By Xu Jing
On July 8, 2008, when China’s Supreme Court addressed the question raised by the Liao Ning High People’s Court arising from a patent infringement dispute, it stated, “If a patentee participates in the formulation of the Standard or agrees to incorporate its patented technology into the National Standard, the Industrial Standard and/or the Local Standard, it shall be deemed as the patentee authorizing other parties to exploit the patent for the purpose of conforming to the standards.
The exploitation by the said parties may not constitute patent infringement as specified under Article 11 of the Patent Law.”
How can this impact your patent in China?
The Chinese Supreme Court further clarifies, under such circumstances, that the Patentee is allowed to demand exploitation fees from the users, however, such fees are to be much lower than the licensing fees which could be obtained through normal commercial dealings.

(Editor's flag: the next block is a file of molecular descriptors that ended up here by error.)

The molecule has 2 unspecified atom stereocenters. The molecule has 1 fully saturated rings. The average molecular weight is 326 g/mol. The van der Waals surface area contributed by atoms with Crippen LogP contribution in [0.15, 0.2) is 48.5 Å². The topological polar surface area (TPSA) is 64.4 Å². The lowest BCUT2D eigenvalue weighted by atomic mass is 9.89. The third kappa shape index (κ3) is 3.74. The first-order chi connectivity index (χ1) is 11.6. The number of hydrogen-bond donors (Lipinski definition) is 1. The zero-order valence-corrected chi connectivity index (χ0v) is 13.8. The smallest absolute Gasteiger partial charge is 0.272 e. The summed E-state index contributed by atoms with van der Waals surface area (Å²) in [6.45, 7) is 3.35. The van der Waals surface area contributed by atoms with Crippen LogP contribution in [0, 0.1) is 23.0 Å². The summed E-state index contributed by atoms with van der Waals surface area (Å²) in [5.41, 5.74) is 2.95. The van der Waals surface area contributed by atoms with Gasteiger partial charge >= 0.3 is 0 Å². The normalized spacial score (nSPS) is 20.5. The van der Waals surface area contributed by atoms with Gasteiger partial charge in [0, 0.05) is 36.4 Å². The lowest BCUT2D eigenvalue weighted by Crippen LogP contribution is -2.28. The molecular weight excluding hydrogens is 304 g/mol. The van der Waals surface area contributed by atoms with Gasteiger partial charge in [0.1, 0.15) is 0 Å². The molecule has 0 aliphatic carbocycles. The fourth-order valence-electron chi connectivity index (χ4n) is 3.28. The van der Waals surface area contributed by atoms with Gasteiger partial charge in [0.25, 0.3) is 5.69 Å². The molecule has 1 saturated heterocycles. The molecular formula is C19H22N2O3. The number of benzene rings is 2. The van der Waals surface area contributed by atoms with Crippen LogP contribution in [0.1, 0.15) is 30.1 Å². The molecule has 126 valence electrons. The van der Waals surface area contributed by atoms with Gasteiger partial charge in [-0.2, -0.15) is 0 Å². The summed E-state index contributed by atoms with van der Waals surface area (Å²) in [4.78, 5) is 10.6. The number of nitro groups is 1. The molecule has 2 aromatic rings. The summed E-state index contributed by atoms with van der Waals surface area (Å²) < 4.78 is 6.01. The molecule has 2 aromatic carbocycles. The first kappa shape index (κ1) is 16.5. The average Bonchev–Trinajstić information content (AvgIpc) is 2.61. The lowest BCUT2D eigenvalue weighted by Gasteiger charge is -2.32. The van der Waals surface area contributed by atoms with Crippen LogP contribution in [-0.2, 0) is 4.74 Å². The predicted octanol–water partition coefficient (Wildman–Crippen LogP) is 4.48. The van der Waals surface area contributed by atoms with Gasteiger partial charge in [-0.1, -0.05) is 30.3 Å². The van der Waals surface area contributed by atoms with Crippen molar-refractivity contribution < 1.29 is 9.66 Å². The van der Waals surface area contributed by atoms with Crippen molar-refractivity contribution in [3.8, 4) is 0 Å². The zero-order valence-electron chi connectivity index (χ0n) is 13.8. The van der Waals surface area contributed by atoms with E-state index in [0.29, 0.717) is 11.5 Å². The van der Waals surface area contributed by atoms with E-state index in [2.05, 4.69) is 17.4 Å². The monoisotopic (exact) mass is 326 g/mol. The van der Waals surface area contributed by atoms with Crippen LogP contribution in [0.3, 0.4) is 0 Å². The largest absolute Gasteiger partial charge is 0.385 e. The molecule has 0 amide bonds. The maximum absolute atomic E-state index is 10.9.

It is worth mentioning that neither a patent disclosure system nor a patent exploitation system exists in China during the process of standard formulation. China’s Supreme Court, as the highest judicial authority having the authority to interpret laws and regulations in judicial practices, filled in rules where the law itself was silent. Though its opinion is made upon a specific case tried in Liaoning Court, this posturing will be a guide for inferior courts nation wide and will be binding on similar cases.
Patent holders in China would be wise to exercise caution when participating in the formulation of industry standards. Taking part in formulating standards could potentially result in the patentee forfeiting its chance to bring a claim for patent infringement and fees collected for exploitation will likely be significantly lower than those gained through market-based licensing agreements. Given the impact which this opinion could potentially have on protecting and profiting from one’s patent rights, we suggest that patent holders weigh the benefits of participation in industry forums with the risks inherent in the process.